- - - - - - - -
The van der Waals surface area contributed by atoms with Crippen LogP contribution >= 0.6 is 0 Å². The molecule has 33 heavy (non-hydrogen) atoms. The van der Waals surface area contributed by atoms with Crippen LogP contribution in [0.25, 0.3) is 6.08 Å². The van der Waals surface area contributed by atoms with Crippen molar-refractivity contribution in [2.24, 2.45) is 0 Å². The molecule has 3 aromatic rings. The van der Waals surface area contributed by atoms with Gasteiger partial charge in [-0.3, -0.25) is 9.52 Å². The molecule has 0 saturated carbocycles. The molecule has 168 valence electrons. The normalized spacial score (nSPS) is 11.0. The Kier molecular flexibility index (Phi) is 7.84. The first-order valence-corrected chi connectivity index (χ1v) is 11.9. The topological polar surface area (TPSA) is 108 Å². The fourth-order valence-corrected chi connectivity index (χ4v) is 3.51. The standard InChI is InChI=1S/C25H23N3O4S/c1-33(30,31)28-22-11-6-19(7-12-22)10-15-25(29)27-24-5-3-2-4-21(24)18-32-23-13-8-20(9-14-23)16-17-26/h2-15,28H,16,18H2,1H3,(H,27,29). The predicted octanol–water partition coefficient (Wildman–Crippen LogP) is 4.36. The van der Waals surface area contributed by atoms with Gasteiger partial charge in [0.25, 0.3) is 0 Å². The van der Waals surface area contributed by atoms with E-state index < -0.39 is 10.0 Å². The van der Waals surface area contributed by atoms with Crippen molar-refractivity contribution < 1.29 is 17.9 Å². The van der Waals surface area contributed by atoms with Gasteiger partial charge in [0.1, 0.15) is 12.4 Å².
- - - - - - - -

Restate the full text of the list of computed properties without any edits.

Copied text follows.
The van der Waals surface area contributed by atoms with Crippen LogP contribution >= 0.6 is 0 Å². The molecule has 33 heavy (non-hydrogen) atoms. The van der Waals surface area contributed by atoms with Crippen LogP contribution in [0.25, 0.3) is 6.08 Å². The van der Waals surface area contributed by atoms with Crippen molar-refractivity contribution in [2.24, 2.45) is 0 Å². The molecule has 3 aromatic rings. The van der Waals surface area contributed by atoms with Gasteiger partial charge in [-0.3, -0.25) is 9.52 Å². The molecule has 0 saturated carbocycles. The molecule has 168 valence electrons. The normalized spacial score (nSPS) is 11.0. The Kier molecular flexibility index (Phi) is 7.84. The first-order valence-corrected chi connectivity index (χ1v) is 11.9. The topological polar surface area (TPSA) is 108 Å². The fourth-order valence-corrected chi connectivity index (χ4v) is 3.51. The standard InChI is InChI=1S/C25H23N3O4S/c1-33(30,31)28-22-11-6-19(7-12-22)10-15-25(29)27-24-5-3-2-4-21(24)18-32-23-13-8-20(9-14-23)16-17-26/h2-15,28H,16,18H2,1H3,(H,27,29). The predicted octanol–water partition coefficient (Wildman–Crippen LogP) is 4.36. The van der Waals surface area contributed by atoms with Gasteiger partial charge in [0.25, 0.3) is 0 Å². The van der Waals surface area contributed by atoms with E-state index < -0.39 is 10.0 Å². The van der Waals surface area contributed by atoms with Crippen molar-refractivity contribution < 1.29 is 17.9 Å². The van der Waals surface area contributed by atoms with Gasteiger partial charge in [0.1, 0.15) is 12.4 Å².